In the recent Ukrainian airline crash, repatriation would be covered if passengers bought British Columbia Automobile Association (BCAA) travel medical insurance, said Meghan Hill, BCAA Senior Manager of Customer Experience in an email.
For claims related to alcohol consumption, “claim decisions are based on the treating physician’s assessment or medical record evidence where the claim occurred, that sickness or an accident was caused by alcohol consumption, abuse or misuse,” she added.
Before you start pouring, check the legal blood alcohol limit in your travel destination
Drugs – Marijuana
Marijuana consumption is considered legal in Canada, but illegal in some countries. Your policy will not cover you if the laws of country you are visiting deemed your action as “engaging in unlawful act.”
Airlines have the right to deny boarding for “a passenger who could be suffering from any disease or physical or mental condition” that may be deemed a potential danger, requires medical attention or adversely affects other passengers and crew, or to the aircraft safety, according to the World Health Organization.
Hill said if flight boarding is denied due to sickness, “to make a claim, customers would need “cancellation insurance” and a doctor’s note advising them not to travel.”
Some travel insurance policies such as BCAA offers limited pregnancy coverage. Said Hill on BCAA’s policy, “Coverage may be provided during the first 31 weeks for complications of pregnancy.”
“The premature birth of a child may be covered if the birth occurred during the first 31 weeks of pregnancy.” She added medical expense coverage up to $20,000 may be provided to the mother and the newborn.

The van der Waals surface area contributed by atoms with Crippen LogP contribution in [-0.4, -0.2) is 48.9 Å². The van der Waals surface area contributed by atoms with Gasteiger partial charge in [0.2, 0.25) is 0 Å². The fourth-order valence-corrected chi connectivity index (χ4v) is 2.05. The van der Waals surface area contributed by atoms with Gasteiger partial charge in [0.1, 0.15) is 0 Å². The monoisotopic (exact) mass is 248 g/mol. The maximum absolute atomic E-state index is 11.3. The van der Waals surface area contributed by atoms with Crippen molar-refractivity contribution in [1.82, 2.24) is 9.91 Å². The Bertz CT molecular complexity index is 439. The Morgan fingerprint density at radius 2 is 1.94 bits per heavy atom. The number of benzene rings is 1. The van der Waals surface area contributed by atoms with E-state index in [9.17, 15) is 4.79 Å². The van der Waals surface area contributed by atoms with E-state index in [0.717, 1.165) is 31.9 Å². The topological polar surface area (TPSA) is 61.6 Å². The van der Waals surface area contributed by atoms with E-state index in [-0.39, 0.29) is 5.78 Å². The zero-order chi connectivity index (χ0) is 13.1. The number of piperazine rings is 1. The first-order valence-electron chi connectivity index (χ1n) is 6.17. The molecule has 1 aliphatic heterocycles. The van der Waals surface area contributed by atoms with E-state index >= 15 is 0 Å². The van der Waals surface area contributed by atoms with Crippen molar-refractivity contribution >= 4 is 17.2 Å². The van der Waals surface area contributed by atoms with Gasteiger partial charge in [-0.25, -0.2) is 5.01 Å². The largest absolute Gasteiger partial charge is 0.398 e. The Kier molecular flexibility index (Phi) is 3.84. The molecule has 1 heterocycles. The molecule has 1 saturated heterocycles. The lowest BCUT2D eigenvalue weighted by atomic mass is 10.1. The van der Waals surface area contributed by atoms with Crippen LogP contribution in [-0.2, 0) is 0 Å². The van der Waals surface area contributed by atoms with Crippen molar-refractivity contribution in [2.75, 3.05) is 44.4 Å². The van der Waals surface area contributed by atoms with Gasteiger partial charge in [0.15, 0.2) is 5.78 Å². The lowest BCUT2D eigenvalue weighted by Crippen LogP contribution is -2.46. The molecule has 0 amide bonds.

Free Legal Help for Low Income
Insurance policy fine print can be daunting. If you are unclear, ask your licenced insurer or seek legal help.
Lower income individuals can access free legal advice at accessprobono.ca or lslap.bc.ca. Alberta list: lawcentralalberta.ca/en/lower-income-albertans.
Travel medical insurance coverage is usually effective on the day of purchase. A waiting period applies for trip cancellation and interruption for travel elements bought prior to your insurance purchase.
Most countries require your passport to be valid for up to six months beyond your departure date from their country. It is a requirement for some travel insurance policies too.
Your family or friend should have a copy of your insurance policy before your trip departure. They can intervene in case of an emergency.
Ask your travel insurance company for a list of recommended high risk travel insurers if you are embarking on high risk adventures and trips to conflict or post-conflict areas.
Global Affairs encourages Canadians to register at their free service site: Registration of Canadians Abroad before leaving the country.
The government can notify you in case of a natural disaster, civil unrest or emergency at home or abroad. More on travelling abroad at travel.gc.ca